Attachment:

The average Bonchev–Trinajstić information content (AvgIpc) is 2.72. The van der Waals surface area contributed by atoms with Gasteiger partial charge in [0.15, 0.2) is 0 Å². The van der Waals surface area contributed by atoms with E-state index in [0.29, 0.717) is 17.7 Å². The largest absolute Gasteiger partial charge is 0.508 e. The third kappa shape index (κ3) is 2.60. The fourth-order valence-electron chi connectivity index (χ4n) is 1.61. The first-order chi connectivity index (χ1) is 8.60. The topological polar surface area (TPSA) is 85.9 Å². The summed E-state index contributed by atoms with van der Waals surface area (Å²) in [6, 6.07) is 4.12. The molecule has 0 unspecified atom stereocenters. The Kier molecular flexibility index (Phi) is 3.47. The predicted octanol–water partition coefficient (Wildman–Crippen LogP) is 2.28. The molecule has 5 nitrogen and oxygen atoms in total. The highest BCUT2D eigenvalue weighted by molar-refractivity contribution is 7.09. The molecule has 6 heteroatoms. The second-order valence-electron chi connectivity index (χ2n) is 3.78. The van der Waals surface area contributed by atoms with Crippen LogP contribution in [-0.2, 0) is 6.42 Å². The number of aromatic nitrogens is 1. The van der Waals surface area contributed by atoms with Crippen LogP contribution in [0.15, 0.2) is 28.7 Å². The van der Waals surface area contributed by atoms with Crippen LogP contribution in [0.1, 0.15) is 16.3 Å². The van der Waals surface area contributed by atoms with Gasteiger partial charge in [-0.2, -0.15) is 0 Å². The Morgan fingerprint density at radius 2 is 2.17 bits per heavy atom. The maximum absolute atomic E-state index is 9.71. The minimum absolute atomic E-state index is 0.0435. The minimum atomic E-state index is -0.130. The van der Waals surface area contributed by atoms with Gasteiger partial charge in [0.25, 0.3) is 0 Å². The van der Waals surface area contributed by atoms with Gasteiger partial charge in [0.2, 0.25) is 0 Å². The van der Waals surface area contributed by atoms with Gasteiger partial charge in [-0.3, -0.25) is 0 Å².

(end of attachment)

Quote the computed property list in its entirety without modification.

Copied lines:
The average Bonchev–Trinajstić information content (AvgIpc) is 2.72. The van der Waals surface area contributed by atoms with Gasteiger partial charge in [0.15, 0.2) is 0 Å². The van der Waals surface area contributed by atoms with E-state index in [0.29, 0.717) is 17.7 Å². The largest absolute Gasteiger partial charge is 0.508 e. The third kappa shape index (κ3) is 2.60. The fourth-order valence-electron chi connectivity index (χ4n) is 1.61. The first-order chi connectivity index (χ1) is 8.60. The topological polar surface area (TPSA) is 85.9 Å². The summed E-state index contributed by atoms with van der Waals surface area (Å²) in [6, 6.07) is 4.12. The molecule has 0 unspecified atom stereocenters. The Kier molecular flexibility index (Phi) is 3.47. The predicted octanol–water partition coefficient (Wildman–Crippen LogP) is 2.28. The molecule has 5 nitrogen and oxygen atoms in total. The highest BCUT2D eigenvalue weighted by molar-refractivity contribution is 7.09. The molecule has 6 heteroatoms. The second-order valence-electron chi connectivity index (χ2n) is 3.78. The van der Waals surface area contributed by atoms with Crippen LogP contribution in [-0.2, 0) is 6.42 Å². The number of aromatic nitrogens is 1. The van der Waals surface area contributed by atoms with Crippen LogP contribution in [0.15, 0.2) is 28.7 Å². The van der Waals surface area contributed by atoms with Crippen LogP contribution in [0.1, 0.15) is 16.3 Å². The van der Waals surface area contributed by atoms with Gasteiger partial charge in [-0.2, -0.15) is 0 Å². The Morgan fingerprint density at radius 2 is 2.17 bits per heavy atom. The maximum absolute atomic E-state index is 9.71. The minimum absolute atomic E-state index is 0.0435. The minimum atomic E-state index is -0.130. The van der Waals surface area contributed by atoms with Gasteiger partial charge in [0.25, 0.3) is 0 Å². The van der Waals surface area contributed by atoms with Gasteiger partial charge in [0.2, 0.25) is 0 Å². The van der Waals surface area contributed by atoms with Gasteiger partial charge in [-0.3, -0.25) is 0 Å².